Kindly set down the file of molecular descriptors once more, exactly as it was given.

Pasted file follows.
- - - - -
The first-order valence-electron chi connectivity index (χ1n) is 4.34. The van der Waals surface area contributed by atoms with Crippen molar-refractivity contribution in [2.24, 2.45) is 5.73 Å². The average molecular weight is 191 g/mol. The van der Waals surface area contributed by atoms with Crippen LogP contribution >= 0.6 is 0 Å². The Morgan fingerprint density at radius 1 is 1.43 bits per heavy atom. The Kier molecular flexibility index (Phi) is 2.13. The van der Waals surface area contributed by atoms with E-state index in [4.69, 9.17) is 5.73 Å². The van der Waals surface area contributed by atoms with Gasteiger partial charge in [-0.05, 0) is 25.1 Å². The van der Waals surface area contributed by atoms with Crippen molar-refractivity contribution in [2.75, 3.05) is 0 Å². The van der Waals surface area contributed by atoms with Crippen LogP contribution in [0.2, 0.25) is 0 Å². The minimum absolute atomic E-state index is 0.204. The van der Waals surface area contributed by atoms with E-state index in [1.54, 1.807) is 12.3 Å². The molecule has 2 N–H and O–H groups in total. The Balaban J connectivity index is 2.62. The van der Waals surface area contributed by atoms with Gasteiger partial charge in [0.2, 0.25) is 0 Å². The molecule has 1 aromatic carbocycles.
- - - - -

The first-order valence-electron chi connectivity index (χ1n) is 4.34. The van der Waals surface area contributed by atoms with Crippen molar-refractivity contribution in [2.24, 2.45) is 5.73 Å². The average molecular weight is 191 g/mol. The van der Waals surface area contributed by atoms with Crippen LogP contribution >= 0.6 is 0 Å². The Morgan fingerprint density at radius 1 is 1.43 bits per heavy atom. The Kier molecular flexibility index (Phi) is 2.13. The van der Waals surface area contributed by atoms with E-state index in [4.69, 9.17) is 5.73 Å². The van der Waals surface area contributed by atoms with Gasteiger partial charge in [-0.05, 0) is 25.1 Å². The van der Waals surface area contributed by atoms with Crippen molar-refractivity contribution in [2.75, 3.05) is 0 Å². The van der Waals surface area contributed by atoms with Crippen LogP contribution in [0.2, 0.25) is 0 Å². The minimum absolute atomic E-state index is 0.204. The van der Waals surface area contributed by atoms with E-state index in [1.54, 1.807) is 12.3 Å². The molecule has 2 N–H and O–H groups in total. The Balaban J connectivity index is 2.62. The van der Waals surface area contributed by atoms with Gasteiger partial charge in [0.2, 0.25) is 0 Å². The molecule has 1 aromatic carbocycles.